The Arroyo Food Co-op is one of about 120 start-ups of its kind in the country. In California alone 11 new co-ops are emerging. Two of them, the co-op in Pasadena and the South Los Angeles Food Co-op, are in the LA area. Stuart Reid of the Food Co-op Initiative, a nonprofit organization that specializes in food co-op development, told the Pasadena Weekly that interest in the model has picked up over the last 10 years. One reason is that people nowadays want more control over their lives than they used to desire. Add to that a trend toward more healthful foods and toward goods sourced from local suppliers, and the time seems perfect for the idea to catch on.

Why then is the Arroyo Food Co-op struggling to land additional investments or loans from its members? “The reality of the situation is this is still a time when we are in a recession and not a lot of people have extra cash to lend to organizations right now,” Berrie said. Membership in the Pasadena based co-op costs $300 but currently less than 40 percent of its 693 members are fully vested. The average investment for the remaining members is $49.

The goal of the Arroyo Food Co-op is to provide healthful and if possible locally sourced food to the community and especially to the underserved people who live in the neighborhood of the store. Products should be made ethically and shoppers have a say in how the store operates. Berrie joined the co-op in October 2009. She and her husband believe so strongly in the enterprise that they cashed out their 401K account early and took about a 10-percent penalty to make a substantial loan to the co-op. “If that is not a good testimonial that we think the organization is sound and the mission is sound then I don’t know what is,” she said.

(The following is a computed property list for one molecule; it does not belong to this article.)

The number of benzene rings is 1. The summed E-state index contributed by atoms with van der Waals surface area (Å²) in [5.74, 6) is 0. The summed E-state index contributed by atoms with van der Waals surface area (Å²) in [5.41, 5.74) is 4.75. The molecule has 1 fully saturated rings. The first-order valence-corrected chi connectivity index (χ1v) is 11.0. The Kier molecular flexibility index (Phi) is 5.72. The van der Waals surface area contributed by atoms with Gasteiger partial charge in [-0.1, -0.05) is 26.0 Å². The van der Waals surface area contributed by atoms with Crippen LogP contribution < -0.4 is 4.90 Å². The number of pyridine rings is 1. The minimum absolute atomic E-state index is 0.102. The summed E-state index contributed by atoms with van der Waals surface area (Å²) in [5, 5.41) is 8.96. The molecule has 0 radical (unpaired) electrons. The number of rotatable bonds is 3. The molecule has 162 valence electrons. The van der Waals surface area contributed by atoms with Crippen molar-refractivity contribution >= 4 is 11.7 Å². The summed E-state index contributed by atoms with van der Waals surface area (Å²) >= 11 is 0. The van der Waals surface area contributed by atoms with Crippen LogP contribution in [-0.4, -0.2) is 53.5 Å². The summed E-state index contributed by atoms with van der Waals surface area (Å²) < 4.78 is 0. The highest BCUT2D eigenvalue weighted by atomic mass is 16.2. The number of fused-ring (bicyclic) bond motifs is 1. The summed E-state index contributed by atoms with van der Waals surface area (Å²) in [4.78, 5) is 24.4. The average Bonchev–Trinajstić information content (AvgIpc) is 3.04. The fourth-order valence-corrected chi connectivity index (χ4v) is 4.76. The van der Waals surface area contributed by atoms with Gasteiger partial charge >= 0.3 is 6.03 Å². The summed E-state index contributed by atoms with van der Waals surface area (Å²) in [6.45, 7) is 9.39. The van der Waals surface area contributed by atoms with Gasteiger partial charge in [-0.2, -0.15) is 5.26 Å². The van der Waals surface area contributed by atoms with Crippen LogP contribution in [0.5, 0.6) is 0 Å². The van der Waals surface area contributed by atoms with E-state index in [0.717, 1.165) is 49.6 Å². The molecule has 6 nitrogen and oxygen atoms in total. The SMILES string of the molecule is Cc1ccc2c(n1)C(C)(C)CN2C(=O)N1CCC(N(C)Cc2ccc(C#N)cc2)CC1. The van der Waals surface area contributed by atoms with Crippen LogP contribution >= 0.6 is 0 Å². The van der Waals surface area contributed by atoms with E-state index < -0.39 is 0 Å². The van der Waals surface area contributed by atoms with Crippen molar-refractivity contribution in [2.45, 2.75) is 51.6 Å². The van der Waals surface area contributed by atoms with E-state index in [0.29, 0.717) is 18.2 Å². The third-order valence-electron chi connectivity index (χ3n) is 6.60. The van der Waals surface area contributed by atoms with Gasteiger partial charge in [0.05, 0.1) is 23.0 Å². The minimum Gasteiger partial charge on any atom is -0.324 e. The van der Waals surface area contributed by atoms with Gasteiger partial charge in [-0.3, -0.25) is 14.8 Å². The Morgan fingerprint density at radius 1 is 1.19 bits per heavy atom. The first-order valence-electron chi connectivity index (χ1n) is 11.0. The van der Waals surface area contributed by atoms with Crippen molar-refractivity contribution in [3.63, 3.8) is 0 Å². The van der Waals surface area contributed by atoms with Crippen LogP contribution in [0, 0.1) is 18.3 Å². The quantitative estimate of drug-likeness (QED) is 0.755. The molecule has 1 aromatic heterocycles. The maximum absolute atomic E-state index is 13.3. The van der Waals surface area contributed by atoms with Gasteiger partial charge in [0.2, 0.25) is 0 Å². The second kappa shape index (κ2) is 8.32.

One idea that will be proposed at the upcoming all-member meeting is for the co-op to leverage its purchasing power to establish a pre-order, prepay program. With this model, the store would not open, but members could place prepaid orders with the co-op and pick up their items from the parking lot once they become available. This option would allow the co-op to improve its balance sheet while keeping its members interested in the project. The solution would be temporary until the store can open.

Whatever the future path for the co-op, it became clear at last week’s board meeting that the resources of the members who are currently volunteering on behalf of the grassroots organization are pretty much tapped out. At the all-member meeting on Saturday — invitations that went out this week labeled it as “critical” — current board members will make sure to get one message across: More members need to become actively involved in the project if they want to see the store open.
The Arroyo Food Co-op’s all-member meeting will take place from 2 to 3 p.m. Saturday at the site of the future store, 494 N. Wilson Ave., Pasadena. 

Christina Schweighofer is a freelance writer in Pasadena. Her Web site is